Kahnle also projects as New York’s sixth-inning arm for now, which is a rather absurd prospect for opposing teams. This setup also diminishes the Yankees’ rotation problems, with Michael Pineda undergoing Tommy John surgery and Masahiro Tanaka offering erratic, homer-stricken performances, because at this rate, their starters needn’t go past the fifth inning. It’s the Royals’ 2014 model taken to the extreme: What’s better than a dominant bullpen trio? A shutdown quartet.
The White Sox’s Rebuild Keeps Getting Better
After trading José Quintana to the Cubs last week, the South Side Chicago team cashed in its final attractive trade pieces in Tuesday’s deal with the Yankees. In exchange for Quintana, the White Sox added über-outfield-prospect Eloy Jimenez and pitcher Dylan Cease to their farm system, and that’s after adding Yoan Moncada, Michael Kopech, Lucas Giolito, and Reynaldo Lopez via trades in the offseason. With Rutherford in the mix, Chicago now boasts eight of Baseball America’s midseason top-100 prospects — seven of whom came over in trades in the last nine months. By not starting to sell at last year’s trade deadline, by which time his team’s stars-and-scrubs construction had proved itself ineffectual, GM Rick Hahn seemed to wait too long to initiate his tear-down process, but he certainly didn’t suffer from lost player value once he jumped into the rebuilding deep end.
A universal top-50 prospect before the season, Rutherford has slumped a bit in 2017, mainly by struggling to generate power with his swing (only two homers). He ranked 36th on BA’s midseason prospects list but didn’t appear on either Baseball Prospectus’s or ESPN’s top-50 midseason reports. Still, as a 2016 high school draftee already playing in Single-A ball, he possesses tremendous potential and only strengthens the White Sox’s system further. Now that Chicago has traded its remaining high-demand major leaguers, Rutherford likely is the last top prospect they’ll add in the sale phase; next comes the rebuild in earnest, with the promotion of Moncada, MLB’s top overall prospect, to the majors after the deal signifying that point.
Clarkin is more of a long shot to help Chicago’s big league club. He was a first-round pick in 2013 and flashes MLB-starter-level talent, but he’s suffered from a string of injuries in his minor league career — elbow inflammation that prevented him from throwing at all in the 2015 regular season and a torn meniscus last summer — that have kept him from advancing above the high-A level. He’s not at Kopech’s or Giolito’s diminished level, but a team can never have too many pitching prospects. Polo, meanwhile, is a Double-A outfielder who came to New York in last summer’s Iván Nova trade and played for Team Colombia in March’s World Baseball Classic. He’s clobbered the ball all season but wasn’t listed among FanGraphs’s top 33 Yankee prospects before the year, so he’s a lottery ticket at best.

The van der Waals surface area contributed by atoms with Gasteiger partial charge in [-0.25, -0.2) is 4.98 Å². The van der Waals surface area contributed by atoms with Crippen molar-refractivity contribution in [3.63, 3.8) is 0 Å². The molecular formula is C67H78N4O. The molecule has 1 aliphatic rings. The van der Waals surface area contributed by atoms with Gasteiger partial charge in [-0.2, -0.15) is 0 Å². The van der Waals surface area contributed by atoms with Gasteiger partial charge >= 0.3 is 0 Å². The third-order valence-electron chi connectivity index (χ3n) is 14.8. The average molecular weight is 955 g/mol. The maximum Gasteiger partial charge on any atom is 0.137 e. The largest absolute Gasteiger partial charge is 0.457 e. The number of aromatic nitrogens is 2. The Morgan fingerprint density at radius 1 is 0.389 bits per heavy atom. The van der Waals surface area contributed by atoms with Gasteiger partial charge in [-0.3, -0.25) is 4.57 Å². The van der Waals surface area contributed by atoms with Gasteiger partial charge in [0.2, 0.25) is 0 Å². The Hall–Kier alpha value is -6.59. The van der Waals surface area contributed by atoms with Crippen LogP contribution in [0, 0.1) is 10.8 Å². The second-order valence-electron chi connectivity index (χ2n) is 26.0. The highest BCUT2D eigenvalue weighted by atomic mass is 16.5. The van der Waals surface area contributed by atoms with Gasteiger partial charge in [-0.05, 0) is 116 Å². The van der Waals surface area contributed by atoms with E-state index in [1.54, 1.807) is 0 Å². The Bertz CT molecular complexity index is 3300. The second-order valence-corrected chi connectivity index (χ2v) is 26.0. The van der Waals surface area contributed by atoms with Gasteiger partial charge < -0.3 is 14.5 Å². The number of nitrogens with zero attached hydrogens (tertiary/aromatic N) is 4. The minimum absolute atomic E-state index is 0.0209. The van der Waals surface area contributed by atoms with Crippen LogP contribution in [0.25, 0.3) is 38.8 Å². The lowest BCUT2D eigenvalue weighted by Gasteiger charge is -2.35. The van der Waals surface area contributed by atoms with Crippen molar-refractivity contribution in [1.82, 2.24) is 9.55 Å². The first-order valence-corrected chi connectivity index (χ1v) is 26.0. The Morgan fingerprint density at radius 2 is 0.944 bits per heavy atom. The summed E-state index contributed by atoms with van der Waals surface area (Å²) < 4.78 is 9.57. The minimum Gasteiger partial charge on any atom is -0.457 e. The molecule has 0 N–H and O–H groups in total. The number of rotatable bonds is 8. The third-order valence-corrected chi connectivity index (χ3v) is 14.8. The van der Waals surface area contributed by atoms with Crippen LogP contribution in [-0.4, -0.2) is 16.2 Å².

New York Won the Arms Race With Boston and Didn’t Lose Much
An added bonus for the Yankees is that Boston, which leads New York in the AL East standings, just lost the most viable option to fill its biggest hole. The Red Sox’s third-base situation is as dismal as the Yankees’ first-base mess, and the two Sox teams had been rumored to be discussing a Frazier deal as late as Tuesday afternoon. Such a trade would have made sense for both sides, and with Boston also searching for bullpen help, the same Frazier-Robertson-Kahnle trio theoretically could have met all of the Red Sox’s needs.
The Yankees won that arms race, and they did so without surrendering any of their most essential prospects. Rutherford could become an above-average player by 2020, but New York has a crowd of position-player prospects, and it could afford to trade a future outfielder for a present-day upgrade. Aaron Judge has established himself in the majors, prospect Clint Frazier (no. 49 on BA’s midseason list) is on his way to doing so, and odds are someone in 2018’s free-agent class — maybe Bryce Harper, maybe a lower-tier star who won’t command a $500 million contract — will join them. That kind of projecting relies on plenty of assumptions, but at the very least, Rutherford was more expendable than, say, infielder extraordinaire Gleyber Torres or Triple-A pitcher Chance Adams.
The Yankees bought, but they weren’t desperate, and they simultaneously improved their 2017 positioning without sacrificing future flexibility, either by surrendering an abundance of young talent or by taking on excessive long-term expenses. New York beat Minnesota 6–3 Tuesday night as the trade details crystallized, moving 1.5 games up in the wild-card race and 3.5 back of Boston in the division. With Frazier, Robertson, and Kahnle on the roster, that upward movement is a better bet to become a pattern over the next two months and into October.